Stormont minister in hospitality sector plea

Stormont minister in hospitality sector plea

3 August 2022

STORMONT finance minister Conor Murphy has called on the Treasury to act now to support businesses facing soaring energy prices and crippling costs.

He made the call during a visit to Portaferry last week with his trip coming after it was revealed that a Ballynahinch restaurant had closed its doors due to crippling increases in costs.

The closure of A Little Peckish came hot on the heels of the town’s Coulter Restaurant and Copper Seafood and Grill in the heart of Newcastle confirming they had ceased trading.

Tasha Smyth, owner of A Little Peckish, described her “utter heartbreak” after deciding to close her business because she could no longer fight the current climate of price hikes.

During a visit to Portaferry where he met James Higginson, proprietor of Captain Jack’s restaurant and takeaway, Mr Murphy said he heard first-hand about the “detrimental impact” the removal of VAT reduction is having for small businesses in the hospitality sector. 

He continued: “Just like households, our businesses are facing a cost crisis. The measures taken by the British Government to date have failed to deliver support for businesses, which are under immense pressure as a result of increased fuel and energy costs.  

“These pressures are set against a back of trying to recover from the impact of the pandemic.”

Mr Murphy said the Treasury cannot wait until the autumn to take action, insisting that the reality is that this may be too late for some businesses.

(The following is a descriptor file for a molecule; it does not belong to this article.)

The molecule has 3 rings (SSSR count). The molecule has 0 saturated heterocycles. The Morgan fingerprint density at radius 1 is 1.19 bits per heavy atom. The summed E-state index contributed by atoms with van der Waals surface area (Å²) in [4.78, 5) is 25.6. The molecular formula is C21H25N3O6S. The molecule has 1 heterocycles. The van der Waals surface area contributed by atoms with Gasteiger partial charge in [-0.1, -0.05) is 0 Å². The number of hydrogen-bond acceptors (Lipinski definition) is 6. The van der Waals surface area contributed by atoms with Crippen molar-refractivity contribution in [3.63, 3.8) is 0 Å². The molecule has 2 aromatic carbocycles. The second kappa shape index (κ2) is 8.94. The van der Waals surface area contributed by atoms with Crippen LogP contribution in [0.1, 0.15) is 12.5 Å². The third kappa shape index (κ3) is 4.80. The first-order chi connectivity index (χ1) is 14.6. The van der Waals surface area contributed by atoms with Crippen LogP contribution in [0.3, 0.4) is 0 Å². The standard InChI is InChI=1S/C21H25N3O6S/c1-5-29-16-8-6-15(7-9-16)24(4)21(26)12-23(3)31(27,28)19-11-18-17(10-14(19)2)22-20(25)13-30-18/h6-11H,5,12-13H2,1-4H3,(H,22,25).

“It is imperative that they take action now,” the finance minister declared.

Colin Neill, chief executive of Hospitality Ulster, who was in Portaferry with Mr Murphy, said he very much welcomed his visit to the village, meeting directly with business owners and listening to the experiences of a number of sectors, including those from the hospitality industry about the pressures owners and managers are under.

“Energy prices, labour shortages, increased overheads and tightening consumer spending are making the current trading environment very difficult and there is no end in sight,” Mr Neill confirmed.

“The problems are clear, but we now have to move into solution finding mode and are willing to work with the Minister to see what more can be done to support the wider business community.”

While in Portaferry, the finance minister visited the Portico of Ards, an arts venue and Presbyterian church which recently received almost £100,000 from the Dormant Accounts Fund being delivered by The National Lottery Community Fund in conjunction with Department of Finance.

 The new funding will support the appointment of an Outreach Officer, extending the venue’s programme of events. 

Mr Murphy concluded his time in the village with a visit to Nugent’s Wood, a community woodland at the edge of the Portaferry, which received funding from the PEACE IV Programme to provide improvements to the walking trail.

The finance minister added at the conclusion of his visit: “I really welcomed the opportunity to visit the Ards Peninsula and to meet some of the organisations which have benefitted from the grants and rate support put in place by my Department. 

“There are challenges ahead but I will continue to lobby the British Government to step up and support our local business sector during this difficult time.”